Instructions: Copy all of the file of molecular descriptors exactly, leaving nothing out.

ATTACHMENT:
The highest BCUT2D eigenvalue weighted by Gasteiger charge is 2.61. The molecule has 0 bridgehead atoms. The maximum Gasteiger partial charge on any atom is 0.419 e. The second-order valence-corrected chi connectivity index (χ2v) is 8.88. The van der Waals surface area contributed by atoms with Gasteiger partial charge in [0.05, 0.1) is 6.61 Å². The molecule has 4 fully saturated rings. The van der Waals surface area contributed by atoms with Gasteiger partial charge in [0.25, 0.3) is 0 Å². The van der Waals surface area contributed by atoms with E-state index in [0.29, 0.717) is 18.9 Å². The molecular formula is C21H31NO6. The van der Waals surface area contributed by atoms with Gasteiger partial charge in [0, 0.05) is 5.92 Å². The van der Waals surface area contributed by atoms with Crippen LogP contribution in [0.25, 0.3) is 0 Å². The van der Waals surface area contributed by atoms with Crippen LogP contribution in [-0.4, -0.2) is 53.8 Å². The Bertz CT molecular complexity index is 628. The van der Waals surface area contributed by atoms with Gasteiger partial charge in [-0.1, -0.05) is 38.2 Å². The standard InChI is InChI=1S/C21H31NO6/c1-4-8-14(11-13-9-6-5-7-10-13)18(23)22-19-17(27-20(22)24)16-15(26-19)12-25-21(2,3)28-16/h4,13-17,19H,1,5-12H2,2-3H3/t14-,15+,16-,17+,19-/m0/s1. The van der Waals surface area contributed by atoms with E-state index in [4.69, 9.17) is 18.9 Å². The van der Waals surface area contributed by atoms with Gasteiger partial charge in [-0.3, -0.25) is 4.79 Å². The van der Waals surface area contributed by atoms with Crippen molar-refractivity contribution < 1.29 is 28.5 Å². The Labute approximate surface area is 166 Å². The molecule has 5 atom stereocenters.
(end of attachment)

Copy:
The highest BCUT2D eigenvalue weighted by Gasteiger charge is 2.61. The molecule has 0 bridgehead atoms. The maximum Gasteiger partial charge on any atom is 0.419 e. The second-order valence-corrected chi connectivity index (χ2v) is 8.88. The van der Waals surface area contributed by atoms with Gasteiger partial charge in [0.05, 0.1) is 6.61 Å². The molecule has 4 fully saturated rings. The van der Waals surface area contributed by atoms with Gasteiger partial charge in [0.25, 0.3) is 0 Å². The van der Waals surface area contributed by atoms with E-state index in [0.29, 0.717) is 18.9 Å². The molecular formula is C21H31NO6. The van der Waals surface area contributed by atoms with Gasteiger partial charge in [0, 0.05) is 5.92 Å². The van der Waals surface area contributed by atoms with Crippen LogP contribution in [0.25, 0.3) is 0 Å². The van der Waals surface area contributed by atoms with Crippen LogP contribution in [-0.4, -0.2) is 53.8 Å². The Bertz CT molecular complexity index is 628. The van der Waals surface area contributed by atoms with Gasteiger partial charge in [-0.1, -0.05) is 38.2 Å². The standard InChI is InChI=1S/C21H31NO6/c1-4-8-14(11-13-9-6-5-7-10-13)18(23)22-19-17(27-20(22)24)16-15(26-19)12-25-21(2,3)28-16/h4,13-17,19H,1,5-12H2,2-3H3/t14-,15+,16-,17+,19-/m0/s1. The van der Waals surface area contributed by atoms with E-state index in [4.69, 9.17) is 18.9 Å². The van der Waals surface area contributed by atoms with Gasteiger partial charge in [-0.3, -0.25) is 4.79 Å². The van der Waals surface area contributed by atoms with Crippen molar-refractivity contribution < 1.29 is 28.5 Å². The Labute approximate surface area is 166 Å². The molecule has 5 atom stereocenters.